Most people can recall a time in their life when they experienced a crisis. Maybe it was a time of grieving for a lost loved one, experiencing a loss in a relationship, or receiving a poor health diagnosis. The reality is life can be difficult and all people will experience some sort of crisis throughout their lifetime. At times of crises, people tend to experience similar symptoms. In his book Helping People in Crisis, Douglas A. Puryear discusses some of those common characteristics: symptoms of stress, an attitude of panic or defeat, a focus on relief, a time of lowered efficiency, and a state of feeling like one cannot bear the state of being for an extended period of time. Most can relate to these emotions.

Like any crisis, women experiencing an unplanned pregnancy often share many of the same characteristics. When in crisis, it is not uncommon to come to conclusions and make decisions that may not represent the individual’s core values. Decisions made in crisis may even be inconsistent with moderately or strongly held beliefs. Genuine consideration of alternatives and options during crisis is extremely difficult under high levels of stress.

In a study of 252 post-abortive women, 1 a majority of women indicated there was a high level of emotional trauma experienced during the time of discovering they were pregnant and having an abortion. Respondents’ statements indicated an inability to thoughtfully and cautiously consider alternatives in the midst of their crisis. In short, making decisions in crisis situations is challenging. Individuals who advocate for women and their families, naturally ask, ‘What can we do to help women make sound decisions in the midst of their crisis pregnancy situations?’

Help from laws?

One logical place to start answering this is question is by taking a look at current laws. The Judicial Learning Center states that “laws protect our general safety, and ensure our rights as citizens against abuses by other people, by organizations, and by the government itself.  We have laws to help provide for our general safety.” This statement strongly suggests one role of the laws within a civilized society is to put up safeguards and boundaries to benefit the overall safety for individuals within that society. Therefore, laws surrounding abortion should be designed for the protection of women’s safety and to ensure the rights of citizens, both mothers and their unborn children. Such is the case with The Unborn Victims of Violence Act.

Different states have different laws regarding abortion. Roe v. Wade assured women in all 50 states the legal right to terminate a pregnancy through various gestational ages, generally determined by individual states. When a woman voluntarily terminates a pregnancy at the legal gestational age, the fetus is not considered an unborn child. Thus, legal abortion is lawful. If it were considered a child, it would conclude that a murder takes place every time an abortion happens. Regardless of beliefs about when life begins, most can agree that this law is logical. One logically cannot consider abortion legal, if indeed that woman is considered to be carrying an unborn child.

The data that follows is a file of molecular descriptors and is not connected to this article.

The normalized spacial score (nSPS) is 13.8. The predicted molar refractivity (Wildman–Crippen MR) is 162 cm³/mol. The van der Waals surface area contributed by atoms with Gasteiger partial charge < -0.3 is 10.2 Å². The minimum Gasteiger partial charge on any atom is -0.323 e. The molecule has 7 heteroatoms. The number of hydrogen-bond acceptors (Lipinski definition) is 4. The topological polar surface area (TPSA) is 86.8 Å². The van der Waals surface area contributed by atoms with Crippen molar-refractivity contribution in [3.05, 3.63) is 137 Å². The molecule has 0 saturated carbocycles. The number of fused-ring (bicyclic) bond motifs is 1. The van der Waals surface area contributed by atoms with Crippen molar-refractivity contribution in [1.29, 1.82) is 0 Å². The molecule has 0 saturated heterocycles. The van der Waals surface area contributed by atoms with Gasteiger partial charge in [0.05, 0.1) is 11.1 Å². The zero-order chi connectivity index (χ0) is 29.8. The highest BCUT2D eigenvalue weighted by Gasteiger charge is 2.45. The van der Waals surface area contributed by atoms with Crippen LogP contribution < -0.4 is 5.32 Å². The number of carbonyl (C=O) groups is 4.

In contrast, The Unborn Victims of Violence Act states: if a criminal attacks a pregnant woman, and injures or kills both her and the unborn child, the criminal would be charged with both first and second degree murder. Under this act, two human victims are recognized: the mother and unborn child being carried by the mother. In other words, two lives are considered lost when someone else, other than the pregnant mother, terminates a pregnancy through a form of coerced abortion, assault, or murder of the pregnant mother. Placing an arbitrary value on a human life based on the life’s degree of value to another human is callus at best. Whether a pregnancy is voluntarily terminated by the mother or involuntarily terminated by someone else, the consideration of it as a life should not change. In both situations, either it is a child or it isn’t a child, regardless of how the pregnancy is terminated.


You may be reading this with a cup of coffee in your hand, in a warm cozy home and in a relaxed atmosphere. You, too, may be pondering how such contradictory laws exist. You may have time and a clear mind to form a logical and sound opinion regarding these laws. On the contrary, someone may be reading this blog while in the midst of an unplanned pregnancy – in the midst of crisis, turmoil and trauma. Someone in a state of crisis, experiencing symptoms of stress, riddled with panic, experiencing anxiety, or simply unable to bear the weight of a stressful situation, may have limited capacity to comprehend the meaning and implications of these laws. These are often the circumstances surrounding women in an unplanned pregnancy. Is it truly a life inside of me or just a fetus? Is it murder or isn’t it? Am I being coerced to make this decision or is it voluntary? These are hard questions.

A call to be better.

If we as a progressive and enlightened people are FOR WOMEN and their families, addressing concerns of inconsistent and contradicting abortion laws is in our best interest. After all, we are talking about human lives, aren’t we? Anyone in crisis or experiencing an unplanned pregnancy deserves the best we have to offer; the best care, the most compassion, the best choices, and the most support.


₁David C. Reardon, Aborted Women, Silent No More (Chicago: Loyola University Press, 1997), 10.


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